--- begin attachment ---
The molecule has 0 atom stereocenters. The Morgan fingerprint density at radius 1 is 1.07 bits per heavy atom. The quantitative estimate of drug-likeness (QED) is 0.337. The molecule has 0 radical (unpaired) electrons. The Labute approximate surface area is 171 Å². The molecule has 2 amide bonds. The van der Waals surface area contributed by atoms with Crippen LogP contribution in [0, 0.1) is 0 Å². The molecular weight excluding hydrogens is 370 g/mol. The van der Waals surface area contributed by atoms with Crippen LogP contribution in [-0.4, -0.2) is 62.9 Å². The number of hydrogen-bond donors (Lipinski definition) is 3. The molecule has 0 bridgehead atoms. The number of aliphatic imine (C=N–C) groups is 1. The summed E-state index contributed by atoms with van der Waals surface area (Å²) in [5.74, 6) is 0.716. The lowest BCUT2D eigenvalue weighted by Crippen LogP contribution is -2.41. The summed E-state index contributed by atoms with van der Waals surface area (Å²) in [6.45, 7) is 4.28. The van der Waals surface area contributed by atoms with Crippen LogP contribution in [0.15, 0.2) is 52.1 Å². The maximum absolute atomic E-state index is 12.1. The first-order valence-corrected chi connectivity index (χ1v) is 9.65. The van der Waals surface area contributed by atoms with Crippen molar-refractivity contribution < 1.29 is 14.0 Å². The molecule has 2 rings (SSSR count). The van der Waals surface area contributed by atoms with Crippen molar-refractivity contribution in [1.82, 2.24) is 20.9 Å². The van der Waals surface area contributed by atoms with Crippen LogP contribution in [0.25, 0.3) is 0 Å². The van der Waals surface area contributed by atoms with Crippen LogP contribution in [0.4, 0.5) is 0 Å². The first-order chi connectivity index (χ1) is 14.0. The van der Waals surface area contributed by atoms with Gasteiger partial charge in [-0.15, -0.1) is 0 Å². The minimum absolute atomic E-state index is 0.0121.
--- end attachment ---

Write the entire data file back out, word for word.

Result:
The molecule has 0 atom stereocenters. The Morgan fingerprint density at radius 1 is 1.07 bits per heavy atom. The quantitative estimate of drug-likeness (QED) is 0.337. The molecule has 0 radical (unpaired) electrons. The Labute approximate surface area is 171 Å². The molecule has 2 amide bonds. The van der Waals surface area contributed by atoms with Crippen LogP contribution in [0, 0.1) is 0 Å². The molecular weight excluding hydrogens is 370 g/mol. The van der Waals surface area contributed by atoms with Crippen LogP contribution in [-0.4, -0.2) is 62.9 Å². The number of hydrogen-bond donors (Lipinski definition) is 3. The molecule has 0 bridgehead atoms. The number of aliphatic imine (C=N–C) groups is 1. The summed E-state index contributed by atoms with van der Waals surface area (Å²) in [5.74, 6) is 0.716. The lowest BCUT2D eigenvalue weighted by Crippen LogP contribution is -2.41. The summed E-state index contributed by atoms with van der Waals surface area (Å²) in [6.45, 7) is 4.28. The van der Waals surface area contributed by atoms with Crippen LogP contribution in [0.15, 0.2) is 52.1 Å². The maximum absolute atomic E-state index is 12.1. The first-order valence-corrected chi connectivity index (χ1v) is 9.65. The van der Waals surface area contributed by atoms with Crippen molar-refractivity contribution < 1.29 is 14.0 Å². The molecule has 2 rings (SSSR count). The van der Waals surface area contributed by atoms with Crippen molar-refractivity contribution in [1.82, 2.24) is 20.9 Å². The van der Waals surface area contributed by atoms with Crippen LogP contribution in [0.25, 0.3) is 0 Å². The van der Waals surface area contributed by atoms with Crippen LogP contribution in [0.4, 0.5) is 0 Å². The first-order chi connectivity index (χ1) is 14.0. The van der Waals surface area contributed by atoms with Gasteiger partial charge in [-0.15, -0.1) is 0 Å². The minimum absolute atomic E-state index is 0.0121.